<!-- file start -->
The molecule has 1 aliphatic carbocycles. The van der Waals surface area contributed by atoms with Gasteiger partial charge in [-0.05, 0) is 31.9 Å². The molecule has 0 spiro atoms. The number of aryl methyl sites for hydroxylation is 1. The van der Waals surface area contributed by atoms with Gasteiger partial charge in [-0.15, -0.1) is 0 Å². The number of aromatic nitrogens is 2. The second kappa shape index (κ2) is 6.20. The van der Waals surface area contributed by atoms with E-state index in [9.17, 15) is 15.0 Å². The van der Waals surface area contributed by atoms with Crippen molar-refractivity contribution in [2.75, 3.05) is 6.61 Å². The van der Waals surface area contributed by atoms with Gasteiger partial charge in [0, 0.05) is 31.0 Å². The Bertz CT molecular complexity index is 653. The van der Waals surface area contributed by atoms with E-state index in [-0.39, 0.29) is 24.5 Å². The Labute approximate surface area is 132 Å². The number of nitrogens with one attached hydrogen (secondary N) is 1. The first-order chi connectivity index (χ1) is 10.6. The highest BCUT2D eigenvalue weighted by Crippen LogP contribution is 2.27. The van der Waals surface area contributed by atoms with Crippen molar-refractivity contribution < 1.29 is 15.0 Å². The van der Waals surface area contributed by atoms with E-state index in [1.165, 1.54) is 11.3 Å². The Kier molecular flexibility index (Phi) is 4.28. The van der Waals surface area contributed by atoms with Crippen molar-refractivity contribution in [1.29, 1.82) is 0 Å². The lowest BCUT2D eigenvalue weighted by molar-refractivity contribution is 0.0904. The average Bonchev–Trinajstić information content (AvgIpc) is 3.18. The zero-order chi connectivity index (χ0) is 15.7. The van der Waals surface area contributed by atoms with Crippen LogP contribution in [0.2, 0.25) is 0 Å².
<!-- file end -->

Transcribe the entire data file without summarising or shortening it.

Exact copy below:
The molecule has 1 aliphatic carbocycles. The van der Waals surface area contributed by atoms with Gasteiger partial charge in [-0.05, 0) is 31.9 Å². The molecule has 0 spiro atoms. The number of aryl methyl sites for hydroxylation is 1. The van der Waals surface area contributed by atoms with Gasteiger partial charge in [-0.15, -0.1) is 0 Å². The number of aromatic nitrogens is 2. The second kappa shape index (κ2) is 6.20. The van der Waals surface area contributed by atoms with E-state index in [9.17, 15) is 15.0 Å². The van der Waals surface area contributed by atoms with Crippen molar-refractivity contribution in [2.75, 3.05) is 6.61 Å². The van der Waals surface area contributed by atoms with Gasteiger partial charge in [0, 0.05) is 31.0 Å². The Bertz CT molecular complexity index is 653. The van der Waals surface area contributed by atoms with E-state index in [-0.39, 0.29) is 24.5 Å². The Labute approximate surface area is 132 Å². The number of nitrogens with one attached hydrogen (secondary N) is 1. The first-order chi connectivity index (χ1) is 10.6. The highest BCUT2D eigenvalue weighted by Crippen LogP contribution is 2.27. The van der Waals surface area contributed by atoms with Crippen molar-refractivity contribution < 1.29 is 15.0 Å². The van der Waals surface area contributed by atoms with E-state index in [1.165, 1.54) is 11.3 Å². The Kier molecular flexibility index (Phi) is 4.28. The van der Waals surface area contributed by atoms with Crippen molar-refractivity contribution in [1.29, 1.82) is 0 Å². The lowest BCUT2D eigenvalue weighted by molar-refractivity contribution is 0.0904. The average Bonchev–Trinajstić information content (AvgIpc) is 3.18. The zero-order chi connectivity index (χ0) is 15.7. The van der Waals surface area contributed by atoms with Crippen LogP contribution in [0.2, 0.25) is 0 Å².